Published: January 2009
Hypercalcemia is a relatively common clinical problem. It typically manifests as a mild chronic calcium level elevation, although hypercalcemic emergencies do exist. Calcium homeostasis is tightly regulated, and hypercalcemia can affect almost every organ system in the body.
Usually, hypercalcemia is reported as elevation of total plasma calcium levels rather than ionized calcium levels. Approximately 50% of total calcium is protein bound, and the total calcium level will vary with protein-binding capacity. This phenomenon may rarely result in pseudohypercalcemia—for example, in patients with hyperalbuminemia secondary to dehydration and in some patients with multiple myeloma. More commonly, lowering of total calcium levels is observed in patients with low levels of binding proteins (hypoalbuminemia). This physiology requires that the total plasma calcium level be corrected for the albumin level. Normal calcium levels may range from 8.5 to 10.5 mg/day, assuming an albumin level of 4.5 g/dL. The calcium concentration [Ca] usually changes by 0.8 mg/dL for every 1.0-g/dL change in plasma albumin concentration. Thus, this formula estimates the actual total plasma calcium level:
Corrected [Ca] = Total [Ca] + (0.8 × [4.5 − albumin level])
Acidosis decreases the amount of calcium bound to albumin, whereas alkalosis increases the bound fraction of calcium. A small amount of calcium (about 6%) is complexed to anions such as citrate and sulfate. The remainder is ionized calcium that is biologically active.
The most common causes of hypercalcemia, affecting 90% of all patients, are primary hyperparathyroidism (HPT) and malignancy. Other causes are summarized in Box 1.
|Box 1: Causes of Hypercalcemia|
|Hypercalcemia of malignancy
|Hypercalcemia of granulomatous disease|
|Chronic renal failure with aplastic bone disease|
|Acute renal failure|
|Familial hypercalcemic hypocalciuria|
|Vitamin D intoxication|
Symptoms of hypercalcemia ( Table 1) are nonspecific and are related to the severity and rate of change of the serum calcium level. Symptoms are more severe with acute changes than with chronic calcium level elevation. Patients with a chronic calcium level as high as 12 to 14 mg/dL may tolerate those levels well, whereas sudden development of hypercalcemia in this range or higher may lead to dramatic changes in a patient's mental status. Symptoms of underlying diseases causing hypercalcemia may dominate the clinical picture.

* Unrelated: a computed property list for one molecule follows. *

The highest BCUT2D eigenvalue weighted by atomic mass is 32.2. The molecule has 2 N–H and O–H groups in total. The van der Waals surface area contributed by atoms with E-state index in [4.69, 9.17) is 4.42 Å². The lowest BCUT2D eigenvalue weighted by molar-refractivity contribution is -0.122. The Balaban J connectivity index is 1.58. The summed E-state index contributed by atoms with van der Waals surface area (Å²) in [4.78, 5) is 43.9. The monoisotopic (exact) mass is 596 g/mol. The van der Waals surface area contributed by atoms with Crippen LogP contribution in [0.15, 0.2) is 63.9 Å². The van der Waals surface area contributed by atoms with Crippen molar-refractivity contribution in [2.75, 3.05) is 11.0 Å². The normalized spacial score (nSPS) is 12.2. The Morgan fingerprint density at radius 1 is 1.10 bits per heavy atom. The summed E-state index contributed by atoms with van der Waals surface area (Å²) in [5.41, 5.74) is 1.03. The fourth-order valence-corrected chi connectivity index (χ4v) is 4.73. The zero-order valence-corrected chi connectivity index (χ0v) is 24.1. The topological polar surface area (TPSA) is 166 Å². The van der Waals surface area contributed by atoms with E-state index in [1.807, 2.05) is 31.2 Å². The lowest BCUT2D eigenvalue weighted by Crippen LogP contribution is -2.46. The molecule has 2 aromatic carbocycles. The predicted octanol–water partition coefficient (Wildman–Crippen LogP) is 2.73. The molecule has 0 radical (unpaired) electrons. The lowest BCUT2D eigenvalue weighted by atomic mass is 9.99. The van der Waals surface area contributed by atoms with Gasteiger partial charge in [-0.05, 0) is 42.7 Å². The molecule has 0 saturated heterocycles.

|Symptoms and Signs||Associated Conditions|
|Depression||Organic brain syndromes|
|Polydipsia||Nephrogenic diabetes insipidus|
|Renal tubular acidosis|
|Short QT interval||Hypertension|
|Constipation||Peptic ulcer disease|
|Muscle weakness||Osteopenia, osteoporosis|
|Aches, pains||Gout, pseudogout|
|Osteitis fibrosa cystica|
A normal extracellular calcium concentration is necessary for normal neuromuscular function, and neurologic dysfunction is the major feature of hypercalcemic states. Changes vary from slight difficulties in concentrating to depression, confusion, and coma. Some of these symptoms may resolve or improve after correction of the hypercalcemia. 1 Muscle weakness is another clinical manifestation.
Chronic hypercalcemia may result in the formation of renal calculi. Hypercalciuria is the main factor in stone formation, but increased calcitriol production in HPT also plays a role. Nephrogenic diabetes insipidus resulting in polydipsia and polyuria is seen in about 20% of patients. Mechanisms include downregulation of water channels (aquaporin 2) and tubulointerstitial injury caused by calcium deposition. Renal tubular acidosis and renal insufficiency are rare. Chronic hypercalcemic nephropathy may continue to worsen after correction of hypercalcemia.
Hypertension is seen with increased frequency in patients with hypercalcemia and may be caused by renal insufficiency, calcium-mediated vasoconstriction, or both. Hypertension may or may not resolve after correction of hypercalcemia. Cardiac effects include short QT intervals, which may increase sensitivity to digitalis, and deposition of calcium in heart valves, myocardium, or coronary arteries.
Constipation, anorexia, nausea, and vomiting are often prominent symptoms, whereas acute pancreatitis (via activation of trypsinogen in pancreatic parenchyma) and peptic ulcer disease (via stimulation of gastrin secretion) are unusual. Fatigue, musculoskeletal weakness, and pain are the only symptoms known to correlate with increasing levels of serum calcium.
Primary HPT occurs at all ages but is most common in the sixth decade of life. It is three times more common in women than in men. When HPT affects children, it is likely to be a component of familial endocrinopathies such as the multiple endocrine neoplasia (MEN) syndromes type I and II or familial HPT. The incidence of HPT is approximately 4 per 100,000 per year. 2